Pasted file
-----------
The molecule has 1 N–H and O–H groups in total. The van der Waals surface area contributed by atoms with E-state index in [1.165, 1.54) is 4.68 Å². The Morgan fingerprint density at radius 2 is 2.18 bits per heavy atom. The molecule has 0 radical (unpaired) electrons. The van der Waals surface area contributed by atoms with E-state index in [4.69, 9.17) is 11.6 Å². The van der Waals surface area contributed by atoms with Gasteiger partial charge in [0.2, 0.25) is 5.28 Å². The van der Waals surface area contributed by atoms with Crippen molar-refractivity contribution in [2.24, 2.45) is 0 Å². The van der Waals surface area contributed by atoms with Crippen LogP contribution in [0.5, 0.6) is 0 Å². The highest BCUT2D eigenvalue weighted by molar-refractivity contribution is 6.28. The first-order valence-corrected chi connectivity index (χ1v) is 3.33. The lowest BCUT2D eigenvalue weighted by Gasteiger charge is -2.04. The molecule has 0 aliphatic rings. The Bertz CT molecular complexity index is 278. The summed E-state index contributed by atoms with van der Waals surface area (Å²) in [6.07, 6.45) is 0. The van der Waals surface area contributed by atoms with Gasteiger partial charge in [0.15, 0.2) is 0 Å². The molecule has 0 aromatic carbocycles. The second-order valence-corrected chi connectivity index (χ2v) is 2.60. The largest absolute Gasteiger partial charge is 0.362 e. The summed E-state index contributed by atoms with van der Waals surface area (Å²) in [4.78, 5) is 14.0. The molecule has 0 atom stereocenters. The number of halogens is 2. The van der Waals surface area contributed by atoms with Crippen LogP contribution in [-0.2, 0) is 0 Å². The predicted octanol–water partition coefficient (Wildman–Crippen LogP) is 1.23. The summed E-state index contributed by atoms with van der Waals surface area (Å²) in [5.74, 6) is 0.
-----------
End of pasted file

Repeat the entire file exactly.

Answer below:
The molecule has 1 N–H and O–H groups in total. The van der Waals surface area contributed by atoms with E-state index in [1.165, 1.54) is 4.68 Å². The Morgan fingerprint density at radius 2 is 2.18 bits per heavy atom. The molecule has 0 radical (unpaired) electrons. The van der Waals surface area contributed by atoms with E-state index in [4.69, 9.17) is 11.6 Å². The van der Waals surface area contributed by atoms with Gasteiger partial charge in [0.2, 0.25) is 5.28 Å². The van der Waals surface area contributed by atoms with Crippen molar-refractivity contribution in [2.24, 2.45) is 0 Å². The van der Waals surface area contributed by atoms with Crippen LogP contribution in [0.5, 0.6) is 0 Å². The highest BCUT2D eigenvalue weighted by molar-refractivity contribution is 6.28. The first-order valence-corrected chi connectivity index (χ1v) is 3.33. The lowest BCUT2D eigenvalue weighted by Gasteiger charge is -2.04. The molecule has 0 aliphatic rings. The Bertz CT molecular complexity index is 278. The summed E-state index contributed by atoms with van der Waals surface area (Å²) in [6.07, 6.45) is 0. The van der Waals surface area contributed by atoms with Gasteiger partial charge in [0.15, 0.2) is 0 Å². The molecule has 0 aromatic carbocycles. The second-order valence-corrected chi connectivity index (χ2v) is 2.60. The largest absolute Gasteiger partial charge is 0.362 e. The summed E-state index contributed by atoms with van der Waals surface area (Å²) in [4.78, 5) is 14.0. The molecule has 0 atom stereocenters. The number of halogens is 2. The van der Waals surface area contributed by atoms with Crippen LogP contribution in [-0.2, 0) is 0 Å². The predicted octanol–water partition coefficient (Wildman–Crippen LogP) is 1.23. The summed E-state index contributed by atoms with van der Waals surface area (Å²) in [5.74, 6) is 0.